Thanks to a farmer in Delta Junction.
For more information about the summer schedule of the Sitka Farmers’ Markets, visit the Sitka Local Foods Network online.
A month has passed since Brandon Jividen, Rebecca Adams and her two daughters, Michelle Hundley and Jaracca Hundley, vanished from their home in Kenai.
While the Kenai Police Department has devoted all the resources at its disposal toward finding the family, to this point, the search efforts have not revealed their whereabouts. Lead investigator Lt. David Ross said without any leads to point police to a particular area, the department couldn’t continue to coordinate searches.
ANCHORAGE — The official who coordinated the Division of Election’s Yup’ik language program knew the translation for a radio announcement was off but suggested ignoring it anyway.
Emails entered as exhibits during a federal voting-rights trial include a 2009 back-and-forth between the division’s then-language coordinator in Bethel, Dorie Wassilie, and her boss, Shelly Growden. The emails came in the midst of a prior lawsuit, settled in 2010.
JUNEAU — Two third-party spending groups this week announced dropping more than $900,000 for ads in the Alaska U.S. Senate race.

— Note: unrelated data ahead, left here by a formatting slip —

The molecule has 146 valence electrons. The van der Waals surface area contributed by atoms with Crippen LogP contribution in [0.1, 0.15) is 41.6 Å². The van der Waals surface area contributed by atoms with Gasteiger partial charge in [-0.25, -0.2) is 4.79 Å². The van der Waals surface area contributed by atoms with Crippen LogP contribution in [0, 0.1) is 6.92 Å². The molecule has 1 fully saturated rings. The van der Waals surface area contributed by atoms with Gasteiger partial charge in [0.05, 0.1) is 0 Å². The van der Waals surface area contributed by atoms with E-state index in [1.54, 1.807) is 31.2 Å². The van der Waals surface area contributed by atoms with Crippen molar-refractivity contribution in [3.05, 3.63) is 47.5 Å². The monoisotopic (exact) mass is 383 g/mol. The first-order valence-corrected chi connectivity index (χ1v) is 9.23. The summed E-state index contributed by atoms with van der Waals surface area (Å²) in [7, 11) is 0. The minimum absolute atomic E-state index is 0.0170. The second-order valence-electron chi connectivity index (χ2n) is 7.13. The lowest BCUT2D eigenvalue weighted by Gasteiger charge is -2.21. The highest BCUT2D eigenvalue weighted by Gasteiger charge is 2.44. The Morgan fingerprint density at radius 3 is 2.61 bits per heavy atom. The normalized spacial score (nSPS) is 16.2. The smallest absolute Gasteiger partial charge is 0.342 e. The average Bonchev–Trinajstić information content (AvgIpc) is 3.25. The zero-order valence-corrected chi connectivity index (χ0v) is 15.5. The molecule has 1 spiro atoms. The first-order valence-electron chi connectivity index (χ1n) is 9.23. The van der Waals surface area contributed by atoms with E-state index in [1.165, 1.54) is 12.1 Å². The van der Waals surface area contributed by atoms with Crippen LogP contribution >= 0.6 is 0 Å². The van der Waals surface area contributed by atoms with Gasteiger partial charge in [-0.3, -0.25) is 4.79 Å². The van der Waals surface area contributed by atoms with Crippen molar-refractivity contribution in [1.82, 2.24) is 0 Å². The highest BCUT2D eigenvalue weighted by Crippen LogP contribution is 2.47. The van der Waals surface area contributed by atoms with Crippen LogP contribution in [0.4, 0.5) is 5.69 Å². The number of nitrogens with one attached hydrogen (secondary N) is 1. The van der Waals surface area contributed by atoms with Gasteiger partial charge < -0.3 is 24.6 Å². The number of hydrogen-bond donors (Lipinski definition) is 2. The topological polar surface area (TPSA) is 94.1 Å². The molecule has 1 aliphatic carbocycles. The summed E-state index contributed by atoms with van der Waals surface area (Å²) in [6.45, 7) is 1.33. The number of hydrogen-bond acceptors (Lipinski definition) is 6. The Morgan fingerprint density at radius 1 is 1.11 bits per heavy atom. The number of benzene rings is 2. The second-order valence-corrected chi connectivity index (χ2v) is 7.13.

The buys — in addition to the millions that groups have already spent or are expected to spend on the election — underscore the intense interest in the race, which could help determine which party controls the Senate.
ANCHORAGE — Alaska health officials say testing of Alaska seafood revealed no radiation contamination from Japan’s Fukushima nuclear plant, which was damaged by a tsunami in 2011.
Officials from the Alaska departments of Environmental Conservation and Health and Social Services on Friday announced results of U.S. Food and Drug Administration tests.
The FDA monitors radiation in both domestic and imported food. Alaska officials called for specific Alaska samples, including fish that migrate from western Pacific waters off Japan.
ANCHORAGE — A federal program aimed at improving safety at the nation’s hospitals could mean financial penalties for Alaska’s four largest hospitals.
Fairbanks Memorial Hospital and Anchorage’s Alaska Native Medical Center, Alaska Regional Hospital and Providence Alaska Medical Center are in the lowest-performing 25 percent of hospitals for rates of infections and complications during in-patient stays, according to preliminary data analyzed by Kaiser Health News.
ANCHORAGE — A judge ruled Wednesday that a commercial fishing group should pay part of the state’s cost for the lawsuit regarding management of the Cook Inlet salmon fisheries in 2013.
Alaska Superior Court Judge Andrew Guidi issued an order asking Cook Inlet Fisherman’s Fund to pay the state Department of Law $12,924. That amount was 20 percent of what the state spent defending itself in the fisheries management lawsuit, according to a Department of Law memo filed with the court June 18.
FAIRBANKS — Interior Alaska has endured one of its rainiest Junes, and that has opened a plethora of potholes in Fairbanks.
State and city road crews are working overtime to patch them, but have had a difficult time keeping up because anywhere from 3 to 6 inches of rain has fallen in the past week.